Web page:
Rhythmic Breathing

Last Thursday, I tried rhythmic breathing while I ran. On Wednesday I finally got around to finishing the April Runner’s World Magazine and one of the last articles was all about breathing while you run. The article, written by Budd Coates and Claire Kowalchik, emphasized the fact that you’re most prone to stress injury when the beginning of an exhale coincides with a step (or the footstrike to be more precise). So using that information, Budd Coates figured that if all of your exhales were coinciding with the footstrike of one side (say, all left) you would be much more prone to injury on that side. The solution? Use a 2:3 ratio (exhaling for 2 steps, inhaling for 3), forcing you to be alternating the sides of the footstrikes with the exhale (exhale as you step on the left, and for the next set exhale as you step on the right).

Source: Fuel Running
While this may sound a little confusing, put into practice it makes much more sense. One thing that really helped me was to begin with the exhale as opposed to the inhale. For some reason this made picking up the rhythm much easier for me. I found that I had to remind myself of the breathing pattern but it wasn’t too difficult and I did notice I was running faster as well. When I had to correct my breathing, I realized that my normal pattern had been 2:2 and most of my injuries are on my right side. Huh.
As per instructions in Runner’s World, I didn’t listen to music (“the beats of music will confuse the heck out of you”). While I was running last year I never listened to music (or timed my runs for that matter). Running was, and is, a therapeutic and relaxing thing to do, at least for me. Since I got my shiny new smartphone and have been using Nike+, I’ve been listening to music. I forgot how much this distracts from running and makes it harder to really clear my head while I run. The rhythm was a little hard to pick up, but it gave me something simple to focus on which definitely helped me relax. (There was another article on this in the April Runner’s World that can be found here.)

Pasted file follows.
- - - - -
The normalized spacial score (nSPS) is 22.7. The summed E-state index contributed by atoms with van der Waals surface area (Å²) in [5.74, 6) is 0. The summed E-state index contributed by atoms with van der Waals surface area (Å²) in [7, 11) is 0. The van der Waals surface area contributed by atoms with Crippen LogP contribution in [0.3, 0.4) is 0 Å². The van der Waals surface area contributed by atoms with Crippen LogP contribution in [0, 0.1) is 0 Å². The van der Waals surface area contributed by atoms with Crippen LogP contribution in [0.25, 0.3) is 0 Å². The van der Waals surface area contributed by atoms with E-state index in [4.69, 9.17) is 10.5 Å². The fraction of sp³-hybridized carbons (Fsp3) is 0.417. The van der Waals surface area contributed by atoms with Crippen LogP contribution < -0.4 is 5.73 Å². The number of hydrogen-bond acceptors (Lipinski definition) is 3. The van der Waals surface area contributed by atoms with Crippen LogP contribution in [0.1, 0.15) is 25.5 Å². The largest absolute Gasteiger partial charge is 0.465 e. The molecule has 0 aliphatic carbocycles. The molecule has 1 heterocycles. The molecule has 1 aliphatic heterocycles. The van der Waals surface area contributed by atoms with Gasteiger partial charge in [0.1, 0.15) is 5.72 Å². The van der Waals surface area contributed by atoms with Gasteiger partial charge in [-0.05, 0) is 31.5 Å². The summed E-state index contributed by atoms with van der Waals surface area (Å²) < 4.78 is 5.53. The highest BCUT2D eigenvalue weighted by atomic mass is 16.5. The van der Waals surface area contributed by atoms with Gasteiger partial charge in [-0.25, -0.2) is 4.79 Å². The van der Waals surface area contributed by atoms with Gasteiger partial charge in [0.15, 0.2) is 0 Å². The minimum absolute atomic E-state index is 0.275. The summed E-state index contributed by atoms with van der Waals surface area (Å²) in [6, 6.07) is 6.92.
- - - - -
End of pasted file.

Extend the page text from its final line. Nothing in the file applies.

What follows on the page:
While there were times when I was struggling on Thursday, during my long run on Saturday I realized that I started breathing with the 2:3 pattern on my own. Crazy right! As the article says, when you increase your intensity you may need to switch your pattern a little, which I had to do on the final uphill of my route. But overall, I’m definitely falling into the 2:3 pattern. And the music? Well. I still listen

to one song as I come back onto campus to finish strong, but I forgot how much I love listening to my footsteps and breathing while I run. At the risk of sounding cliché, running turns into (1) me time and (2) a quiet space for me.

Do you focus on your breathing while you run? Would you ever try the 2:3 pattern?

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